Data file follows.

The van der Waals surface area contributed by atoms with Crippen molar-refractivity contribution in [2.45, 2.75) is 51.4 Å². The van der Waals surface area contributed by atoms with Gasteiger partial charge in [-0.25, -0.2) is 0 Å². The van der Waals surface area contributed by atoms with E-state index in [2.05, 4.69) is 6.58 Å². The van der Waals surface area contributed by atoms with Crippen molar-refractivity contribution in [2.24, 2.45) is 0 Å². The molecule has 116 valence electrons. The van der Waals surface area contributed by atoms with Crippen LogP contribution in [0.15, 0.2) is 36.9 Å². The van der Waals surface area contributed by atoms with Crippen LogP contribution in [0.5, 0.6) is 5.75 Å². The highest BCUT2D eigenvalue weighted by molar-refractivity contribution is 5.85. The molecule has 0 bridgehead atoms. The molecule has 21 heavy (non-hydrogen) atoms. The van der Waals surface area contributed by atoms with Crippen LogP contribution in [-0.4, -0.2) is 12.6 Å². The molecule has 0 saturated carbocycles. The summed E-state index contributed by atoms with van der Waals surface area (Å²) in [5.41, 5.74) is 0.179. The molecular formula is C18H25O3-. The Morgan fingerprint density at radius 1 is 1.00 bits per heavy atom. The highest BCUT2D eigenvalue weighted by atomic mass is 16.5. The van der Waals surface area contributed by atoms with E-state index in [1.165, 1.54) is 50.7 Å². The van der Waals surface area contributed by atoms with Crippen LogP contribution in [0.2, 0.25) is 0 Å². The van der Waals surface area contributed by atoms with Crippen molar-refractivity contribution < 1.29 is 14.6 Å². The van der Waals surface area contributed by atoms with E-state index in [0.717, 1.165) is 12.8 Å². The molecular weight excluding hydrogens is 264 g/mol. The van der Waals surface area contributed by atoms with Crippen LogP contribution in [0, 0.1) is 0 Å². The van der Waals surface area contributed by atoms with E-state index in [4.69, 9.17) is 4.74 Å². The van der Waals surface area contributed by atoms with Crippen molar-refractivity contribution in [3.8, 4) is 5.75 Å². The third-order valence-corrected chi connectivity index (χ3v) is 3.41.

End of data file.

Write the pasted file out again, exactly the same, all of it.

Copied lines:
The van der Waals surface area contributed by atoms with Crippen molar-refractivity contribution in [2.45, 2.75) is 51.4 Å². The van der Waals surface area contributed by atoms with Gasteiger partial charge in [-0.25, -0.2) is 0 Å². The van der Waals surface area contributed by atoms with E-state index in [2.05, 4.69) is 6.58 Å². The van der Waals surface area contributed by atoms with Crippen molar-refractivity contribution in [2.24, 2.45) is 0 Å². The molecule has 116 valence electrons. The van der Waals surface area contributed by atoms with Crippen LogP contribution in [0.15, 0.2) is 36.9 Å². The van der Waals surface area contributed by atoms with Crippen LogP contribution in [0.5, 0.6) is 5.75 Å². The highest BCUT2D eigenvalue weighted by molar-refractivity contribution is 5.85. The molecule has 0 bridgehead atoms. The molecule has 21 heavy (non-hydrogen) atoms. The van der Waals surface area contributed by atoms with Crippen LogP contribution in [-0.4, -0.2) is 12.6 Å². The molecule has 0 saturated carbocycles. The summed E-state index contributed by atoms with van der Waals surface area (Å²) in [5.41, 5.74) is 0.179. The molecular formula is C18H25O3-. The Morgan fingerprint density at radius 1 is 1.00 bits per heavy atom. The highest BCUT2D eigenvalue weighted by atomic mass is 16.5. The van der Waals surface area contributed by atoms with E-state index in [1.165, 1.54) is 50.7 Å². The van der Waals surface area contributed by atoms with Crippen LogP contribution in [0.2, 0.25) is 0 Å². The van der Waals surface area contributed by atoms with Crippen molar-refractivity contribution < 1.29 is 14.6 Å². The van der Waals surface area contributed by atoms with E-state index in [0.717, 1.165) is 12.8 Å². The molecular weight excluding hydrogens is 264 g/mol. The van der Waals surface area contributed by atoms with Crippen LogP contribution in [0, 0.1) is 0 Å². The van der Waals surface area contributed by atoms with E-state index in [4.69, 9.17) is 4.74 Å². The van der Waals surface area contributed by atoms with Crippen molar-refractivity contribution in [3.8, 4) is 5.75 Å². The third-order valence-corrected chi connectivity index (χ3v) is 3.41.